3/13/2014: Court Upholds Key Protections for California Bay-Delta Health
Decision Helps Protect Water Quality and Habitat for Fish, Wildlife, and Delta Farms
SAN FRANCISCO, CA (March 13, 2014) – The U.S. Ninth Circuit Court of Appeals today ruled to uphold a federal plan of protection for California’s vital San Francisco Bay-Delta ecosystem. In a 2-1 decision, authored by a George W. Bush appointee, the court sided with The Bay Institute, Natural Resources Defense Council, Earthjustice Legal Defense Fund, and the federal government in its determination that protections for the threatened delta smelt are fully justified and necessary to restore the health and water quality of the largest estuary on the west coast of the Americas.
Today’s ruling stems from several lawsuits filed in 2008 contesting the U.S. Fish & Wildlife Service’s protections for threatened and endangered fish in the Delta. These protections, described in a 2008 biological opinion, were issued to address the Delta’s ecological collapse, which also affects local farmers, the productivity of the San Francisco Bay Estuary, and fishermen from Morro Bay, California to southern Oregon. A parallel appeal, regarding contested protections for Chinook salmon and steelhead, is still before the Ninth Circuit Court of Appeals.
Following is a statement from The Bay Institute's Conservation Biologist, Jon Rosenfield, Ph.D.:
"Today's ruling from the appellate court affirms the validity of the science in the 2008 Biological Opinion regarding the minimum protections needed to prevent extinction of Delta smelt, a fish found nowhere else in the world. Protections for the smelt that were upheld by the Ninth Circuit Court, benefit other fish and wildlife species, including Chinook salmon and steelhead, which rely on the San Francisco Bay Estuary -- the largest and once most-productive estuary on the west coast of North and South America.
Today's ruling is a victory for:
- fishermen along the California and Oregon coast who depend on a productive San Francisco Bay Estuary,
- farmer's in the San Francisco Bay-Delta who depend on the Delta's water quality,
- science and the dozens of federal, state, academic, and NGO scientists who contributed to the creation, vetting, and rigorous peer-review of the protections upheld by the appellate court,
- and, of course, for the imperiled Delta smelt itself.
“The ruling is not expected to produce any change in water deliveries from the state and federal water projects this year; water deliveries have already been curtailed because of unprecedented drought conditions and water quality concerns in the Delta that are exacerbated by large-scale water exports.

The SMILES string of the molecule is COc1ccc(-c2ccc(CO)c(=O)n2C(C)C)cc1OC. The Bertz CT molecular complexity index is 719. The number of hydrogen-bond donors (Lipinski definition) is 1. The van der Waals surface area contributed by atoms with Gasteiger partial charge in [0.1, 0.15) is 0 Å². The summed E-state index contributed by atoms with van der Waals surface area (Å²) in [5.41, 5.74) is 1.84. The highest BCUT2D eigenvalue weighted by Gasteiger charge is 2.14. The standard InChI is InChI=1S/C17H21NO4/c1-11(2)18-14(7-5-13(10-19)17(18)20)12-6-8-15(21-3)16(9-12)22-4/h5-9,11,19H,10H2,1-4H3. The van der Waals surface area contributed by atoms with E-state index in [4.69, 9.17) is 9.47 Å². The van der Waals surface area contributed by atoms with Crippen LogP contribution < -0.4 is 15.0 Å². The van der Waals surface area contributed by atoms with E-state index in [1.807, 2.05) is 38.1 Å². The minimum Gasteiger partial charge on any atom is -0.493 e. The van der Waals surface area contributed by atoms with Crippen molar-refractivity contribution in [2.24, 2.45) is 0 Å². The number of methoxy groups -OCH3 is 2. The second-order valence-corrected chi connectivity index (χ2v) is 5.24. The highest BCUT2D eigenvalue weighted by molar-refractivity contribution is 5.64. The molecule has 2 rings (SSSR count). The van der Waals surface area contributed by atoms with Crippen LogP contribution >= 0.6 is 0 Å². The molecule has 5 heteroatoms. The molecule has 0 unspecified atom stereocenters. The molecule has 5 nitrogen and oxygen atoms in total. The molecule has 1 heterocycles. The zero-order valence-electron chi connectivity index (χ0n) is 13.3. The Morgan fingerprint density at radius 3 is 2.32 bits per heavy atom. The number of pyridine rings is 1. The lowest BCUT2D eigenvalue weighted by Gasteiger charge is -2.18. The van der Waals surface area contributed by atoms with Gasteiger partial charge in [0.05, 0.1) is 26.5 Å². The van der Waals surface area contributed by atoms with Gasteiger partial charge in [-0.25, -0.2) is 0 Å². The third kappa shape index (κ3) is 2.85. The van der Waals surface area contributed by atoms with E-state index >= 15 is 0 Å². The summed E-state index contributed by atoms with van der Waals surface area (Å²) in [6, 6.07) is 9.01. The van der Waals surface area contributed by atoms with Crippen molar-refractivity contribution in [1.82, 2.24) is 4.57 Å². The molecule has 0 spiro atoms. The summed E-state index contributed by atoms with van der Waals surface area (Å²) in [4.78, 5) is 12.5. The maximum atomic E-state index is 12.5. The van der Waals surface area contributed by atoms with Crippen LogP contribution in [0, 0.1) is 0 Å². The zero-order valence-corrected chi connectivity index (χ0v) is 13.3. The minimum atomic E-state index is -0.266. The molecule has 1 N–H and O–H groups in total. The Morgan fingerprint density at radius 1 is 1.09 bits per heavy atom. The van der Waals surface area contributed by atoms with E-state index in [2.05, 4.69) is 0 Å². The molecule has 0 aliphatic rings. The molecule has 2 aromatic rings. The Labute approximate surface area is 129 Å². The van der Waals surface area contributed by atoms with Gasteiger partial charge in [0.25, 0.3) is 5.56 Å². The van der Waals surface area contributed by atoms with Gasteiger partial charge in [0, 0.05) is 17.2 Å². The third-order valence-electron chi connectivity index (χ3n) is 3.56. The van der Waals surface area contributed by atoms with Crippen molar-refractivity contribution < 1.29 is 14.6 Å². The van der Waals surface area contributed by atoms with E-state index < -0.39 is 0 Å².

"The drought, not endangered species, is the limit on water deliveries from the Delta this year. Restricted deliveries caused by this drought and, in other years, by the catastrophic collapse of fish populations in the San Francisco Bay Estuary are sending a loud signal that our current water use practices -- including export of vast amounts of water to the agribusiness industry in the southern San Joaquin Valley -- are not sustainable. We should use this opportunity to heed the inescapable message of this drought -- California needs to invest in a 21st-century water system that incorporates common sense water-management measures such as water conservation in our homes, municipal water recycling, and advanced irrigation systems for our farms. Endangered fish populations are only a harbinger of the losses to California's economy and quality of life that await us unless the State invests in sustainable water use policies now.
"Following the appellate court's decision, we welcome the opportunity to return our focus towards long-term solutions to restore our chronically overtapped Delta ecosystem in collaboration with state and federal scientists who have the responsibility to steward these resources for all Californians."
To read the full opinion: http://docs.nrdc.org/water/wat_14031301.asp
About The Bay Institute
Founded in 1981, The Bay Institute's mission is to protect, restore and inspire conservation of San Francisco Bay and its watershed from the Sierra to the sea. The Bay Institute uses a combination of scientific research, political advocacy, and public education to work toward the environmental restoration of the entire watershed that drains into San Francisco Bay. The Bay Institute's Rivers and Delta Program has spearheaded the efforts to protect the Delta smelt since the species' was originally listed as a threatened species in 1993.
Visit us on the web: http://www.bay.org/rivers-and-delta